Yukio Mishima: Patriotism (憂国)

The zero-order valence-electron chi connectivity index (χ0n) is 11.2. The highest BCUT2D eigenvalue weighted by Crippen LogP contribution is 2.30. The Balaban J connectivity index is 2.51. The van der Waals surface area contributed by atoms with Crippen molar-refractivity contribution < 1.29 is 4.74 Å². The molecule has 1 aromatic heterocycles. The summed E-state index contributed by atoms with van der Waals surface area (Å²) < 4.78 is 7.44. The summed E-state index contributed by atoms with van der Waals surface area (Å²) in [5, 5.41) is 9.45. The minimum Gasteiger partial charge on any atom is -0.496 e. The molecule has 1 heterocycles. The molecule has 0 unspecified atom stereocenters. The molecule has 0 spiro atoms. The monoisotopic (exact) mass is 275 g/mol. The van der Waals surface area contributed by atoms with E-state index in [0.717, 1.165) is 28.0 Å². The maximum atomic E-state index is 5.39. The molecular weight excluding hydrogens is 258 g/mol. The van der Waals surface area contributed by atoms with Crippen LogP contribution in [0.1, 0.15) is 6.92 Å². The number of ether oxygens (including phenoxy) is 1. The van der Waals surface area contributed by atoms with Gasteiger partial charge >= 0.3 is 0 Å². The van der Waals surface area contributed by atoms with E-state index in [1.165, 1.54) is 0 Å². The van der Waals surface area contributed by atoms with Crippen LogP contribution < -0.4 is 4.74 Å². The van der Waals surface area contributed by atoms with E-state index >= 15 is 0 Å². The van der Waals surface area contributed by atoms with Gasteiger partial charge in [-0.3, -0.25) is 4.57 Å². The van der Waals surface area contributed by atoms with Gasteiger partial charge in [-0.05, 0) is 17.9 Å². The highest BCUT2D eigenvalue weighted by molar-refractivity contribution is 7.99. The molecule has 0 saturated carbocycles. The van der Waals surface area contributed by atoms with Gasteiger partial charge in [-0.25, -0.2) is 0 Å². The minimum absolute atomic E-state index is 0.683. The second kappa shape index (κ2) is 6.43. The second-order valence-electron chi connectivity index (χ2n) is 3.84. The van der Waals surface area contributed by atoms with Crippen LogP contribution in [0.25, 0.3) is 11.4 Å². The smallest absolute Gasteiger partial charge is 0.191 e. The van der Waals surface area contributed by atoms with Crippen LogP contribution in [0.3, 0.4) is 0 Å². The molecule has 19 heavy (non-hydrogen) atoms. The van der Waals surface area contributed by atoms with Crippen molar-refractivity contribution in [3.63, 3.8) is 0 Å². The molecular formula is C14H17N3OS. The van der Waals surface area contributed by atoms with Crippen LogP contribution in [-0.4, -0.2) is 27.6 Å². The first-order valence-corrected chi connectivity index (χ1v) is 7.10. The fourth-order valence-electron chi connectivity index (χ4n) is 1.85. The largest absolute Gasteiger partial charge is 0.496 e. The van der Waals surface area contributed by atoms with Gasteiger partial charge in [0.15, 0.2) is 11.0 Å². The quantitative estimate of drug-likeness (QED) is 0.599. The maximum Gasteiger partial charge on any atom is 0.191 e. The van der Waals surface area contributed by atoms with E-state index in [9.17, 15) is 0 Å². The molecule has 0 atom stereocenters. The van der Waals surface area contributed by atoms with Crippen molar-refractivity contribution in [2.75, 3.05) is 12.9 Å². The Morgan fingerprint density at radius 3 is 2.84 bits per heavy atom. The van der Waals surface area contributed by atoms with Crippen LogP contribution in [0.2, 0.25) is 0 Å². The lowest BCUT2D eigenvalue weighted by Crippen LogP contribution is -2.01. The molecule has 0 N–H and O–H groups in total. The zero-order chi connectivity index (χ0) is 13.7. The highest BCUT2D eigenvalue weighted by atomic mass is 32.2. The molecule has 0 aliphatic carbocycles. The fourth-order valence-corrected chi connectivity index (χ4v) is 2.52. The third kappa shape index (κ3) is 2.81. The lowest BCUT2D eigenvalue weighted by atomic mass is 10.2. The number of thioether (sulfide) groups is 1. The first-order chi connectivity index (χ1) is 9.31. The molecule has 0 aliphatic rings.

A masterpiece by Yukio Mishima – Patriotism – the story of love and dead. A short story about the double suicide of a Lieutenant and his wife following the Ni Ni Roku Incident where some parts of the military tried to overthrow government and military leaders. Although Lieutenant Takeyama wasn’t involved into the coup, because his friends wanted to safeguard him and his new wife, he found himself facing a fight and execution of his friends. Not being able to cope with this situation he commits suicide, followed by his wife. Written in 1960 by one of the most interesting writers of Japanese modern history, Yukio Mishima, this book and the movie made by Mishima himself, are very disturbing images of the relation between human and state. Although the English title says Patriotism, the Japanese one is 憂国 (Yukoku) which is closer to Concern for one’s own country. This concern, and the feeling of devotion to the Imperial system and the country that leads the two into their deed. We are guided through the whole book and movie by a large scroll with 至誠 (shisei, devotion) written on it. But indeed, Patriotism is a good title I think – one of the most dangerous concepts mankind has brought forth. If Patriotism would be only the love for one’s own country, all would be fine. But reality shows that patriotism unfailingly brings along xenophobia and the feeling of superiority. For someone coming from a small and unimportant country, I never had even the slightest allure to be patriotic in the bad sense. And looking at the world and people around me, I often have the feeling that mainly big countries produce the biggest and worst style of patriotism. This is obvious in countries like China, but having recently learned that all US pupils have to recite (obviously without understanding) the Pledge of Allegiance, the shock of how bad patriotism can start washing the brains of even the smallest kids in a seemingly free country is still present. But back to the book: Here the patriotism is exhibited by the presence of the Imperial images and shrine in the entrance, in front of which the two pray the last time before executing themselves. Not only the book is a masterpiece by itself, also the movie is a special piece of art: Filmed in silent movie style with text inserts, the whole story takes place on a Noh stage. This is in particular interesting as Mishima was one of the few, if not the only, modern Noh play writer. He has written several Noh plays. Another very impressive scene for me was when, after her husbands suicide, Reiko returns from putting up her final make-up into the central room. Her kimono is already blood soaked and the trailing kimono leaves traces on the Noh stage resembling the strokes of a calligraphy, as if her movement is guided, too, by 至誠. The final scene of the movie shows the two of them in a Zen stone garden, forming the stone, the unreachable island of happiness. Very impressive, both the book as well as the movie.